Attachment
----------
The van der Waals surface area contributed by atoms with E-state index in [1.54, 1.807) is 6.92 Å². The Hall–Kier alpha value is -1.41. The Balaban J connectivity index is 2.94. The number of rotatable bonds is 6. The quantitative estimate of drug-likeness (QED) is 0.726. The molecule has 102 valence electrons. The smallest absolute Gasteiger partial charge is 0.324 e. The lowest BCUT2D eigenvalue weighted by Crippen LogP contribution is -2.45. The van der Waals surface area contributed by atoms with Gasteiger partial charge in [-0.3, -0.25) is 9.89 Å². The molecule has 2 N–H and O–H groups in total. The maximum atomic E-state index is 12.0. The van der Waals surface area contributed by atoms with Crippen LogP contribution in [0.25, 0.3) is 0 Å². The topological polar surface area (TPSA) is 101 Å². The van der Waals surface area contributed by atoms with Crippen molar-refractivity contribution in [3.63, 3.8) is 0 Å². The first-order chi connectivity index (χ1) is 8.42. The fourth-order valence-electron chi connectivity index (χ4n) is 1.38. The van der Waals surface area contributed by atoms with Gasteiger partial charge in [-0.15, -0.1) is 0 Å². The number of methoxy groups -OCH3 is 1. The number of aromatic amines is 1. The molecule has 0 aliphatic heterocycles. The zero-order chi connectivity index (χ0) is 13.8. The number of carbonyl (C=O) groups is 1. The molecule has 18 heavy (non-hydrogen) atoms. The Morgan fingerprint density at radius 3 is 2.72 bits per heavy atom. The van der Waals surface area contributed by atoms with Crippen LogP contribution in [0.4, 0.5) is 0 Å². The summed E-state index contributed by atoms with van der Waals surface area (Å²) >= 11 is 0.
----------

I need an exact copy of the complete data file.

The van der Waals surface area contributed by atoms with E-state index in [1.54, 1.807) is 6.92 Å². The Hall–Kier alpha value is -1.41. The Balaban J connectivity index is 2.94. The number of rotatable bonds is 6. The quantitative estimate of drug-likeness (QED) is 0.726. The molecule has 102 valence electrons. The smallest absolute Gasteiger partial charge is 0.324 e. The lowest BCUT2D eigenvalue weighted by Crippen LogP contribution is -2.45. The van der Waals surface area contributed by atoms with Gasteiger partial charge in [-0.3, -0.25) is 9.89 Å². The molecule has 2 N–H and O–H groups in total. The maximum atomic E-state index is 12.0. The van der Waals surface area contributed by atoms with Crippen LogP contribution in [0.25, 0.3) is 0 Å². The topological polar surface area (TPSA) is 101 Å². The van der Waals surface area contributed by atoms with Crippen molar-refractivity contribution in [3.63, 3.8) is 0 Å². The first-order chi connectivity index (χ1) is 8.42. The fourth-order valence-electron chi connectivity index (χ4n) is 1.38. The van der Waals surface area contributed by atoms with Gasteiger partial charge in [-0.15, -0.1) is 0 Å². The number of methoxy groups -OCH3 is 1. The number of aromatic amines is 1. The molecule has 0 aliphatic heterocycles. The zero-order chi connectivity index (χ0) is 13.8. The number of carbonyl (C=O) groups is 1. The molecule has 18 heavy (non-hydrogen) atoms. The Morgan fingerprint density at radius 3 is 2.72 bits per heavy atom. The van der Waals surface area contributed by atoms with Crippen LogP contribution in [0.4, 0.5) is 0 Å². The summed E-state index contributed by atoms with van der Waals surface area (Å²) >= 11 is 0.